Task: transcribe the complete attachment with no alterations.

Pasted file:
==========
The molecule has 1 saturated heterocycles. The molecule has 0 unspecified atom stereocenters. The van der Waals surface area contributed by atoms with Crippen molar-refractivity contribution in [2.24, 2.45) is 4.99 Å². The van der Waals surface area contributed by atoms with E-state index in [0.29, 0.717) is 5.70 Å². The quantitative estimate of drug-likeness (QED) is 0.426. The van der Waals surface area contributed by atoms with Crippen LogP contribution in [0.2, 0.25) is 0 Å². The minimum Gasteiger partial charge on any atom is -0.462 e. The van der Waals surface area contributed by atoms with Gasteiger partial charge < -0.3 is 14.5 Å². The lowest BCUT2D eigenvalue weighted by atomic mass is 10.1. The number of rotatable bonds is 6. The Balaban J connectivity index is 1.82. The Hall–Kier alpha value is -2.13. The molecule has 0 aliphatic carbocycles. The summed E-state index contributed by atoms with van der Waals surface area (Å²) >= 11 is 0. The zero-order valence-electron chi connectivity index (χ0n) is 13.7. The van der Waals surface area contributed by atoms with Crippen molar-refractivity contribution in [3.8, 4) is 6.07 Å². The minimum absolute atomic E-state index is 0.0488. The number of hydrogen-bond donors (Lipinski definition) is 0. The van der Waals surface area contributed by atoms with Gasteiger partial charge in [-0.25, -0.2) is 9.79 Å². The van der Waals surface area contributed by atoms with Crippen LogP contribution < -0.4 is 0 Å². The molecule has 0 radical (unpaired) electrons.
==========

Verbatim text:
The molecule has 1 saturated heterocycles. The molecule has 0 unspecified atom stereocenters. The van der Waals surface area contributed by atoms with Crippen molar-refractivity contribution in [2.24, 2.45) is 4.99 Å². The van der Waals surface area contributed by atoms with E-state index in [0.29, 0.717) is 5.70 Å². The quantitative estimate of drug-likeness (QED) is 0.426. The van der Waals surface area contributed by atoms with Crippen LogP contribution in [0.2, 0.25) is 0 Å². The minimum Gasteiger partial charge on any atom is -0.462 e. The van der Waals surface area contributed by atoms with Gasteiger partial charge < -0.3 is 14.5 Å². The lowest BCUT2D eigenvalue weighted by atomic mass is 10.1. The number of rotatable bonds is 6. The Balaban J connectivity index is 1.82. The Hall–Kier alpha value is -2.13. The molecule has 0 aliphatic carbocycles. The summed E-state index contributed by atoms with van der Waals surface area (Å²) >= 11 is 0. The zero-order valence-electron chi connectivity index (χ0n) is 13.7. The van der Waals surface area contributed by atoms with Crippen molar-refractivity contribution in [3.8, 4) is 6.07 Å². The minimum absolute atomic E-state index is 0.0488. The number of hydrogen-bond donors (Lipinski definition) is 0. The van der Waals surface area contributed by atoms with Gasteiger partial charge in [-0.25, -0.2) is 9.79 Å². The van der Waals surface area contributed by atoms with Crippen LogP contribution < -0.4 is 0 Å². The molecule has 0 radical (unpaired) electrons.